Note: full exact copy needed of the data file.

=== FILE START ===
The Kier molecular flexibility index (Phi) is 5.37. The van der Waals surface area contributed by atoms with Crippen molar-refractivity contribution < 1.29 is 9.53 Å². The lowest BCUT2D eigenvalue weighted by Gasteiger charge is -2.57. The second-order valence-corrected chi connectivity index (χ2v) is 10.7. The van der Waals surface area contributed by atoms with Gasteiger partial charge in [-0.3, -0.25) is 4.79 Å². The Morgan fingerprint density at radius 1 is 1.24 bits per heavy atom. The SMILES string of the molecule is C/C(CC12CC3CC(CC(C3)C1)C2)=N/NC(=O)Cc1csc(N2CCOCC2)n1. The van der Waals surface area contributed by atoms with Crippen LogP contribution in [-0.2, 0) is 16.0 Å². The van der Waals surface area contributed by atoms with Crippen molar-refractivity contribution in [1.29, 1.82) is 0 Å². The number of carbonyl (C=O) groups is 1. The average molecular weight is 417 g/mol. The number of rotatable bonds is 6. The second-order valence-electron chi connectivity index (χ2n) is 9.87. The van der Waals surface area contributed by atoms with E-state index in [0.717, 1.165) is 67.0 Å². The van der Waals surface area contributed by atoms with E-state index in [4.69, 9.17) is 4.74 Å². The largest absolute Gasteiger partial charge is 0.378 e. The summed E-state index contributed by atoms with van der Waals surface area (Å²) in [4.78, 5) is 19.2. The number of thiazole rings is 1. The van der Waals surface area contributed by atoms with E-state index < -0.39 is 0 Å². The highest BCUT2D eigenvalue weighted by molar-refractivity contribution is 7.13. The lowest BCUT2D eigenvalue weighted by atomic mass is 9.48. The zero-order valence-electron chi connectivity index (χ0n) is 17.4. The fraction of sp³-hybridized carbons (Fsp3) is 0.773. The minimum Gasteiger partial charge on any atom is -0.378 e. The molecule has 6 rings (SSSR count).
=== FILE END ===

The Kier molecular flexibility index (Phi) is 5.37. The van der Waals surface area contributed by atoms with Crippen molar-refractivity contribution < 1.29 is 9.53 Å². The lowest BCUT2D eigenvalue weighted by Gasteiger charge is -2.57. The second-order valence-corrected chi connectivity index (χ2v) is 10.7. The van der Waals surface area contributed by atoms with Gasteiger partial charge in [-0.3, -0.25) is 4.79 Å². The Morgan fingerprint density at radius 1 is 1.24 bits per heavy atom. The SMILES string of the molecule is C/C(CC12CC3CC(CC(C3)C1)C2)=N/NC(=O)Cc1csc(N2CCOCC2)n1. The van der Waals surface area contributed by atoms with Crippen LogP contribution in [-0.2, 0) is 16.0 Å². The van der Waals surface area contributed by atoms with Crippen molar-refractivity contribution in [1.29, 1.82) is 0 Å². The number of carbonyl (C=O) groups is 1. The average molecular weight is 417 g/mol. The number of rotatable bonds is 6. The second-order valence-electron chi connectivity index (χ2n) is 9.87. The van der Waals surface area contributed by atoms with E-state index in [0.717, 1.165) is 67.0 Å². The van der Waals surface area contributed by atoms with E-state index in [4.69, 9.17) is 4.74 Å². The largest absolute Gasteiger partial charge is 0.378 e. The summed E-state index contributed by atoms with van der Waals surface area (Å²) in [4.78, 5) is 19.2. The number of thiazole rings is 1. The van der Waals surface area contributed by atoms with E-state index < -0.39 is 0 Å². The highest BCUT2D eigenvalue weighted by molar-refractivity contribution is 7.13. The lowest BCUT2D eigenvalue weighted by atomic mass is 9.48. The zero-order valence-electron chi connectivity index (χ0n) is 17.4. The fraction of sp³-hybridized carbons (Fsp3) is 0.773. The minimum Gasteiger partial charge on any atom is -0.378 e. The molecule has 6 rings (SSSR count).